State fires back on renewable power targets
QUEENSLAND is “well on its way” to achieving a 50 per cent renewables target for its electricity generation industry by 2030 and would achieve 20 per cent this year,” Energy Minister Anthony Lynham said yesterday.
He blamed distribution issues “across the national electricity grid” for claimed slow progress on project approvals and the consequent loss of potential jobs and investment.
He was responding to solar power advocate group Solar Citizens, which this week blamed “mountains of hurdles” for delaying the emerging renewable electricity industry and creation of a potential 6100 jobs in Wide Bay Burnett.
“Energy policy uncertainty, transmission issues and grid restraints are killing renewable investment in Queensland and therefore killing the potential for new renewable jobs,” Solar Citizens national director Ellen Roberts said.
Green Energy Markets spokesman Tristan Edis said renewable energy investment in Queensland had crashed and other states had taken the initiative by upgrading transmission lines and underwriting new projects with long term contracts.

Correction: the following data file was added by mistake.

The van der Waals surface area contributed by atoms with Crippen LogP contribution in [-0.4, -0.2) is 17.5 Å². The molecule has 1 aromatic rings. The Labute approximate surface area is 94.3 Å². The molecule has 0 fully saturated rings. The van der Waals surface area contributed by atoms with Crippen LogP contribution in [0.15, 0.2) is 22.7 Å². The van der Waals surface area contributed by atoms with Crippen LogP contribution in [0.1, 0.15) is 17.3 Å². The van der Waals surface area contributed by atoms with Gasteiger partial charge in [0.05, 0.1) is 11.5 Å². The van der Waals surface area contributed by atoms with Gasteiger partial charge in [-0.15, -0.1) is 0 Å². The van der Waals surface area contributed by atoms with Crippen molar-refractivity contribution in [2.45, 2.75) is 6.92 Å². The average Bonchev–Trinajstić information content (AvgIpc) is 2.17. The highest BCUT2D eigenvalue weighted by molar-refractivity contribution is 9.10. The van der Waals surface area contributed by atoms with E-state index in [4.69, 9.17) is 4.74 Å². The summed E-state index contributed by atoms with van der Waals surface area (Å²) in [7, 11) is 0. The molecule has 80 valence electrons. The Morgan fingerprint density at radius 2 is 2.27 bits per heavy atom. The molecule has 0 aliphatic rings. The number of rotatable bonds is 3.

“Queensland has great potential to become a renewable energy superpower, but waiting on the federal government to act isn’t going to see the potential realised,” he said.
Wide Bay federal MP Llew O’Brien said electricity and distribution infrastructure was a state responsibility.
“If other states are moving, why isn’t Queensland?” Mr O’Brien said.
Mr Lynham said renewable energy projects had created 5700 Queensland jobs, mostly in the regions.
“This has been in the face of national energy policy turmoil under successive LNP Governments,” he said.
“Our renewable energy generation business, CleanCo, has a remit to bring on 1000 megawatts of renewable energy by 2025.
“This is already underway with CleanCo building a new wind farm near Warwick as part of a precinct that will create 400 jobs and supply up to nearly 700,000 homes.
“CleanCo is also buying 320MW of energy from what will become Australia’s biggest solar farm near Chinchilla,” he said.
“The transition to renewable energy is bringing well-recognised challenges across the national electricity grid - challenges which Queensland has already taken up.
“Our publicly-owned transmission business, Powerlink Queensland is already seeking solutions in a nationally funded project to address these system strength challenges,” he said.
Mr O’Brien said he was keen to support “energy generation projects that provide affordable and reliable electricity, that are capable of powering homes and businesses, manufacturing and heavy industry.
“If these projects stack up economically and environmentally, it they don’t harm primary production, if they have community support and if they don’t send Australian taxpayer funds to foreign investors, distorting the market and shifting production costs onto taxpayers, then the Queensland Government should let them proceed today,” he said.